Heading as we are into that most delirious of garden seasons, early summer, I’ve been enjoying the lovely clouds of Dame’s Rocket (Hesperis matronalis) that are blooming everywhere now. My enjoyment is guilty, because naturalists blast it as a European introduction–it was brought here in the 17th century as a garden flower–that has become rampant. It has been described as being like an “overdressed matron wearing too much cheap perfume,” and its color as “gaudy.” Gaudy? The flowers range from white to pale lavender to a soft lavender rose, and couldn’t be softer. And I just stepped out to inhale its sweet, phlox-like fragrance. Each to his own.
The Latin name of Dame’s Rocket comes from Hesperia, the Greek goddess of the evening star. She was one of the Hesperides, nymphs who tended a blissful garden in the far western corner of the world.
In closing, I found this lovely poem called “Hesperus,” by C.S. Lewis and thought you might enjoy.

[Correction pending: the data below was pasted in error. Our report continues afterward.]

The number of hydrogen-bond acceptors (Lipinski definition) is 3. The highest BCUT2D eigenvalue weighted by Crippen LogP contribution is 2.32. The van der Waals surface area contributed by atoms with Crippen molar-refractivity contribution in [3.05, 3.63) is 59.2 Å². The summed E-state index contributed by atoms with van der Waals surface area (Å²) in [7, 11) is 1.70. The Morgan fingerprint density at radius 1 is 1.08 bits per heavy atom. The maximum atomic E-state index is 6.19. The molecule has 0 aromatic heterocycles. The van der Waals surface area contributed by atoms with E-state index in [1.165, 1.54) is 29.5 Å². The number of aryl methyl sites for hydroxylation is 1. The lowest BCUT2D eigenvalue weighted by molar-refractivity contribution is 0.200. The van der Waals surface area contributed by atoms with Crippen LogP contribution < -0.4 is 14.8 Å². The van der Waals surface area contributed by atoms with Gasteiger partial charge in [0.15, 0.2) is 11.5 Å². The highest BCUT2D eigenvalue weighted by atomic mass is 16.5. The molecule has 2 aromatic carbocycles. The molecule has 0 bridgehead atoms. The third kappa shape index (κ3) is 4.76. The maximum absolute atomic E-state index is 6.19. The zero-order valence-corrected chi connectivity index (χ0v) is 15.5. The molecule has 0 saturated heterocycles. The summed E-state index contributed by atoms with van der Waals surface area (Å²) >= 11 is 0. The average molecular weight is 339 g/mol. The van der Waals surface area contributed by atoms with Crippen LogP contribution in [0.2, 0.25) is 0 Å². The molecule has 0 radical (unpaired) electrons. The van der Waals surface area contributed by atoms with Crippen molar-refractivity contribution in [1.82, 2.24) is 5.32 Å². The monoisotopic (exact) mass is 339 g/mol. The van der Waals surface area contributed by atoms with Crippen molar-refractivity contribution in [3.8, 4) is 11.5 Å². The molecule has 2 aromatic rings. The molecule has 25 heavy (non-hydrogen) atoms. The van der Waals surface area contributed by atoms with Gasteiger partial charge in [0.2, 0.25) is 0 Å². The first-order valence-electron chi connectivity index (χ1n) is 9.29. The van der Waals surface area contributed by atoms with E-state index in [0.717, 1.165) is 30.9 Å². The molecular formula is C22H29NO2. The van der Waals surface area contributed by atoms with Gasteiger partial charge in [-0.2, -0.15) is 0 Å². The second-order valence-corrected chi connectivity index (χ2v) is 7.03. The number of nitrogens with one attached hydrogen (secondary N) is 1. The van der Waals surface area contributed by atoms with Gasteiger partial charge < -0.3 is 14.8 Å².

Through the starry hollow Of the summer night I would follow, follow Hesperus the bright, To seek beyond the western wave His garden of delight. Hesperus the fairest Of all gods that are, Peace and dreams thou bearest In thy shadowy car, And often in my evening walks I’ve blessed thee from afar. Stars without number, Dust the noon of night, Thou the early slumber And the still delight Of the gentle twilit hours Rulest in thy right. When the pale skies shiver, Seeing night is done, Past the ocean-river, Lightly thou dost run, To look for pleasant, sleepy lands, That never fear the sun. Where, beyond the waters Of the outer sea, Thy triple crown of daughters That guards the golden tree Sing out across the lonely tide A welcome home to thee. And while the old, old dragon For joy lifts up his head, They bring thee forth a flagon Of nectar foaming red, And underneath the drowsy trees Of poppies strew thy bed. Ah! that I could follow In thy footsteps bright, Through the starry hollow Of the summer night, Sloping down the western ways To find my heart’s delight! Poem from PoemHunter.com.